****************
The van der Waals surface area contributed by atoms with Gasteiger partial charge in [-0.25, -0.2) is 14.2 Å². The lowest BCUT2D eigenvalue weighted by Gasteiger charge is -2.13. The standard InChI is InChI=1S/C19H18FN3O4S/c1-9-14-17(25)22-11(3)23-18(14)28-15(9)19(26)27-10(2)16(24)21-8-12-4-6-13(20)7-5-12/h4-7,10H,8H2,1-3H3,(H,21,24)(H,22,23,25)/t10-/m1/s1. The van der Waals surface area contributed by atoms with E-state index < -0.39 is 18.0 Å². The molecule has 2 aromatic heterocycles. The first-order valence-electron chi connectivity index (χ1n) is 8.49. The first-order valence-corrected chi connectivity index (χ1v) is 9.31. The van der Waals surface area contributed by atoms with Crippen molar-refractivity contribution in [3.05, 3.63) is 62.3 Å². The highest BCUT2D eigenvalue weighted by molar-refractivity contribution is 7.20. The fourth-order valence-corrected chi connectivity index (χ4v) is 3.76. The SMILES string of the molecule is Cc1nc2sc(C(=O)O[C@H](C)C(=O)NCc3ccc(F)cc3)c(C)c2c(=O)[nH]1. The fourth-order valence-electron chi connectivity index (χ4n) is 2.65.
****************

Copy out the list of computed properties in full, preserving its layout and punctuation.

The van der Waals surface area contributed by atoms with Gasteiger partial charge in [-0.25, -0.2) is 14.2 Å². The lowest BCUT2D eigenvalue weighted by Gasteiger charge is -2.13. The standard InChI is InChI=1S/C19H18FN3O4S/c1-9-14-17(25)22-11(3)23-18(14)28-15(9)19(26)27-10(2)16(24)21-8-12-4-6-13(20)7-5-12/h4-7,10H,8H2,1-3H3,(H,21,24)(H,22,23,25)/t10-/m1/s1. The van der Waals surface area contributed by atoms with E-state index < -0.39 is 18.0 Å². The molecule has 2 aromatic heterocycles. The first-order valence-electron chi connectivity index (χ1n) is 8.49. The first-order valence-corrected chi connectivity index (χ1v) is 9.31. The van der Waals surface area contributed by atoms with Crippen molar-refractivity contribution in [3.05, 3.63) is 62.3 Å². The highest BCUT2D eigenvalue weighted by molar-refractivity contribution is 7.20. The fourth-order valence-corrected chi connectivity index (χ4v) is 3.76. The SMILES string of the molecule is Cc1nc2sc(C(=O)O[C@H](C)C(=O)NCc3ccc(F)cc3)c(C)c2c(=O)[nH]1. The fourth-order valence-electron chi connectivity index (χ4n) is 2.65.